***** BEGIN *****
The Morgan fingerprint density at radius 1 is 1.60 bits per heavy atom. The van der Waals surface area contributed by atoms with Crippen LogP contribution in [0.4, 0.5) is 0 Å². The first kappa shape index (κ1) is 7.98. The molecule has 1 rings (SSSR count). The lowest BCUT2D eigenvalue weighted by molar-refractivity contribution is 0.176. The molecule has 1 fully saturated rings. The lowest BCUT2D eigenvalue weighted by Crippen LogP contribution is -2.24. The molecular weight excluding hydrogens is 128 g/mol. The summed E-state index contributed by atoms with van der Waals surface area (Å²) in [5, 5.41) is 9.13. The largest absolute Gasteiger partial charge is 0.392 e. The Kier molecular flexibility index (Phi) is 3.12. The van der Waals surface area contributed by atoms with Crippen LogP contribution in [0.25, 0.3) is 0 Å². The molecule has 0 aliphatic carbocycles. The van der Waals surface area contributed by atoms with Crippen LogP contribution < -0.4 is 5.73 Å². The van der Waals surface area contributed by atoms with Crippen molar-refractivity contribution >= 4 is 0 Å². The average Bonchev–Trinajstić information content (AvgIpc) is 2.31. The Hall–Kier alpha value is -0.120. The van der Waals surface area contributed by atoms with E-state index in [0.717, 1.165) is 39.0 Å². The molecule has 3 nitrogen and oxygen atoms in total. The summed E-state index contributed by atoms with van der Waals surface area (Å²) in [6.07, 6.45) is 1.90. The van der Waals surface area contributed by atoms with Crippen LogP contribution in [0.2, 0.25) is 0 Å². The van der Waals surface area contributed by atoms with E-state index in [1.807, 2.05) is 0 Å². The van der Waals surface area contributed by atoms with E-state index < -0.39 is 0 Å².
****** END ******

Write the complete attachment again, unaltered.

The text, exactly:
The Morgan fingerprint density at radius 1 is 1.60 bits per heavy atom. The van der Waals surface area contributed by atoms with Crippen LogP contribution in [0.4, 0.5) is 0 Å². The first kappa shape index (κ1) is 7.98. The molecule has 1 rings (SSSR count). The lowest BCUT2D eigenvalue weighted by molar-refractivity contribution is 0.176. The molecule has 1 fully saturated rings. The lowest BCUT2D eigenvalue weighted by Crippen LogP contribution is -2.24. The molecular weight excluding hydrogens is 128 g/mol. The summed E-state index contributed by atoms with van der Waals surface area (Å²) in [5, 5.41) is 9.13. The largest absolute Gasteiger partial charge is 0.392 e. The Kier molecular flexibility index (Phi) is 3.12. The van der Waals surface area contributed by atoms with Crippen LogP contribution in [0.25, 0.3) is 0 Å². The molecule has 0 aliphatic carbocycles. The van der Waals surface area contributed by atoms with Crippen LogP contribution < -0.4 is 5.73 Å². The van der Waals surface area contributed by atoms with Crippen molar-refractivity contribution >= 4 is 0 Å². The average Bonchev–Trinajstić information content (AvgIpc) is 2.31. The Hall–Kier alpha value is -0.120. The van der Waals surface area contributed by atoms with E-state index in [0.717, 1.165) is 39.0 Å². The molecule has 3 nitrogen and oxygen atoms in total. The summed E-state index contributed by atoms with van der Waals surface area (Å²) in [6.07, 6.45) is 1.90. The van der Waals surface area contributed by atoms with Crippen LogP contribution in [0.2, 0.25) is 0 Å². The van der Waals surface area contributed by atoms with E-state index in [1.807, 2.05) is 0 Å². The van der Waals surface area contributed by atoms with E-state index < -0.39 is 0 Å².